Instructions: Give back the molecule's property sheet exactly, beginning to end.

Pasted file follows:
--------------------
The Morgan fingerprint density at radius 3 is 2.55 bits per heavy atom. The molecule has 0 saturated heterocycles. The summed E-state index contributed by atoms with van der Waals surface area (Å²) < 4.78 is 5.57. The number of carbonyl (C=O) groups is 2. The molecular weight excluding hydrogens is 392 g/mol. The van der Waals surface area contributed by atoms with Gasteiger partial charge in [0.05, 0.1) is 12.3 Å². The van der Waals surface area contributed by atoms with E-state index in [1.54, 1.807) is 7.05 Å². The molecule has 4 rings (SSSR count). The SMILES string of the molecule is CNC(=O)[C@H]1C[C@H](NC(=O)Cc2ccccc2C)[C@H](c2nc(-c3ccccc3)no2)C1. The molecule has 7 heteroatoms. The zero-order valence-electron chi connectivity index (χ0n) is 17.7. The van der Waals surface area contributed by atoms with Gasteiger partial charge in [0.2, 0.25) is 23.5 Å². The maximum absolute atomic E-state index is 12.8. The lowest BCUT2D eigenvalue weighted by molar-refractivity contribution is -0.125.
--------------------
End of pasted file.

The Morgan fingerprint density at radius 3 is 2.55 bits per heavy atom. The molecule has 0 saturated heterocycles. The summed E-state index contributed by atoms with van der Waals surface area (Å²) < 4.78 is 5.57. The number of carbonyl (C=O) groups is 2. The molecular weight excluding hydrogens is 392 g/mol. The van der Waals surface area contributed by atoms with Gasteiger partial charge in [0.05, 0.1) is 12.3 Å². The van der Waals surface area contributed by atoms with E-state index in [1.54, 1.807) is 7.05 Å². The molecule has 4 rings (SSSR count). The SMILES string of the molecule is CNC(=O)[C@H]1C[C@H](NC(=O)Cc2ccccc2C)[C@H](c2nc(-c3ccccc3)no2)C1. The molecule has 7 heteroatoms. The zero-order valence-electron chi connectivity index (χ0n) is 17.7. The van der Waals surface area contributed by atoms with Gasteiger partial charge in [0.2, 0.25) is 23.5 Å². The maximum absolute atomic E-state index is 12.8. The lowest BCUT2D eigenvalue weighted by molar-refractivity contribution is -0.125.